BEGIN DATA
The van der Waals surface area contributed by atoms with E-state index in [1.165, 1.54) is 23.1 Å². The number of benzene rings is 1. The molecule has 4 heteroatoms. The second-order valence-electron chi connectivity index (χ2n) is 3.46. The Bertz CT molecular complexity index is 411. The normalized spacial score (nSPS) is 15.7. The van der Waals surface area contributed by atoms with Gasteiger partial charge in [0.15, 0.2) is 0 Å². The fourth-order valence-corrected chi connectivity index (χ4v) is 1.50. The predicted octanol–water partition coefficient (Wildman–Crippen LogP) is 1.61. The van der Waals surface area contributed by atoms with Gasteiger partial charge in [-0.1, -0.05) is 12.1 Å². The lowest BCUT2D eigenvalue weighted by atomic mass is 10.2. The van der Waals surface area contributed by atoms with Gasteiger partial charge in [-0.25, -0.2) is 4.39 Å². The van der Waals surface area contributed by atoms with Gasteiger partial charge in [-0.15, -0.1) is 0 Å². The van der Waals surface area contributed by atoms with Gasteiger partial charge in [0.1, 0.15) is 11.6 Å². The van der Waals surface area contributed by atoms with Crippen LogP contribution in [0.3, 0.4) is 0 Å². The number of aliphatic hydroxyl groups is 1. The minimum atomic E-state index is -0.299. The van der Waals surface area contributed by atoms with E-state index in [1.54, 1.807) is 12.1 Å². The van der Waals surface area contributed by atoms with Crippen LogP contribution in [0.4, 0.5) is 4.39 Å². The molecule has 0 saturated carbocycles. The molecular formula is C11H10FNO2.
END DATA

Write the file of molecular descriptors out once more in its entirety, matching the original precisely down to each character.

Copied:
The van der Waals surface area contributed by atoms with E-state index in [1.165, 1.54) is 23.1 Å². The number of benzene rings is 1. The molecule has 4 heteroatoms. The second-order valence-electron chi connectivity index (χ2n) is 3.46. The Bertz CT molecular complexity index is 411. The normalized spacial score (nSPS) is 15.7. The van der Waals surface area contributed by atoms with Gasteiger partial charge in [0.15, 0.2) is 0 Å². The fourth-order valence-corrected chi connectivity index (χ4v) is 1.50. The predicted octanol–water partition coefficient (Wildman–Crippen LogP) is 1.61. The van der Waals surface area contributed by atoms with Gasteiger partial charge in [-0.1, -0.05) is 12.1 Å². The lowest BCUT2D eigenvalue weighted by atomic mass is 10.2. The van der Waals surface area contributed by atoms with Gasteiger partial charge in [-0.25, -0.2) is 4.39 Å². The van der Waals surface area contributed by atoms with Gasteiger partial charge in [-0.15, -0.1) is 0 Å². The van der Waals surface area contributed by atoms with Gasteiger partial charge in [0.1, 0.15) is 11.6 Å². The van der Waals surface area contributed by atoms with Crippen LogP contribution in [0.3, 0.4) is 0 Å². The number of aliphatic hydroxyl groups is 1. The minimum atomic E-state index is -0.299. The van der Waals surface area contributed by atoms with E-state index in [1.54, 1.807) is 12.1 Å². The van der Waals surface area contributed by atoms with Crippen LogP contribution in [0.4, 0.5) is 4.39 Å². The molecule has 0 saturated carbocycles. The molecular formula is C11H10FNO2.